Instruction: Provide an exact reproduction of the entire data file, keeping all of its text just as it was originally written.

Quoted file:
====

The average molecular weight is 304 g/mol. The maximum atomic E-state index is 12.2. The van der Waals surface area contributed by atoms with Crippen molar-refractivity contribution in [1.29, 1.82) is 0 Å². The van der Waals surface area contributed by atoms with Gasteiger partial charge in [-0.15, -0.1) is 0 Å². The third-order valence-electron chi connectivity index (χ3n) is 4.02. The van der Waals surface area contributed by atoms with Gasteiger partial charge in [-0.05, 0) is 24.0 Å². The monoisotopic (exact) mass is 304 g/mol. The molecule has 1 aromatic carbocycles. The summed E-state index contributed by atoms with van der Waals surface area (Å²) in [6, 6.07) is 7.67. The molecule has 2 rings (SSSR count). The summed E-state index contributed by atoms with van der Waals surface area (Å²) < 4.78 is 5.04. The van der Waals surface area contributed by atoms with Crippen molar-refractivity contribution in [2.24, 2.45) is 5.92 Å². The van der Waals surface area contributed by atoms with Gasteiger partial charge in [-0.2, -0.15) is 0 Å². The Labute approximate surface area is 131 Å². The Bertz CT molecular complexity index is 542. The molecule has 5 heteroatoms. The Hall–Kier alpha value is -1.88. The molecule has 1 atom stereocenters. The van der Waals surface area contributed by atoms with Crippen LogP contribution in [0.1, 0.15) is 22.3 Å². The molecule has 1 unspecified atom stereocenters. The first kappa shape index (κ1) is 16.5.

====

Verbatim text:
The average molecular weight is 304 g/mol. The maximum atomic E-state index is 12.2. The van der Waals surface area contributed by atoms with Crippen molar-refractivity contribution in [1.29, 1.82) is 0 Å². The van der Waals surface area contributed by atoms with Gasteiger partial charge in [-0.15, -0.1) is 0 Å². The third-order valence-electron chi connectivity index (χ3n) is 4.02. The van der Waals surface area contributed by atoms with Gasteiger partial charge in [-0.05, 0) is 24.0 Å². The monoisotopic (exact) mass is 304 g/mol. The molecule has 1 aromatic carbocycles. The summed E-state index contributed by atoms with van der Waals surface area (Å²) in [6, 6.07) is 7.67. The molecule has 2 rings (SSSR count). The summed E-state index contributed by atoms with van der Waals surface area (Å²) < 4.78 is 5.04. The van der Waals surface area contributed by atoms with Crippen molar-refractivity contribution in [2.24, 2.45) is 5.92 Å². The van der Waals surface area contributed by atoms with Gasteiger partial charge in [-0.2, -0.15) is 0 Å². The Labute approximate surface area is 131 Å². The Bertz CT molecular complexity index is 542. The molecule has 5 heteroatoms. The Hall–Kier alpha value is -1.88. The molecule has 1 atom stereocenters. The van der Waals surface area contributed by atoms with Crippen LogP contribution in [0.1, 0.15) is 22.3 Å². The molecule has 1 unspecified atom stereocenters. The first kappa shape index (κ1) is 16.5.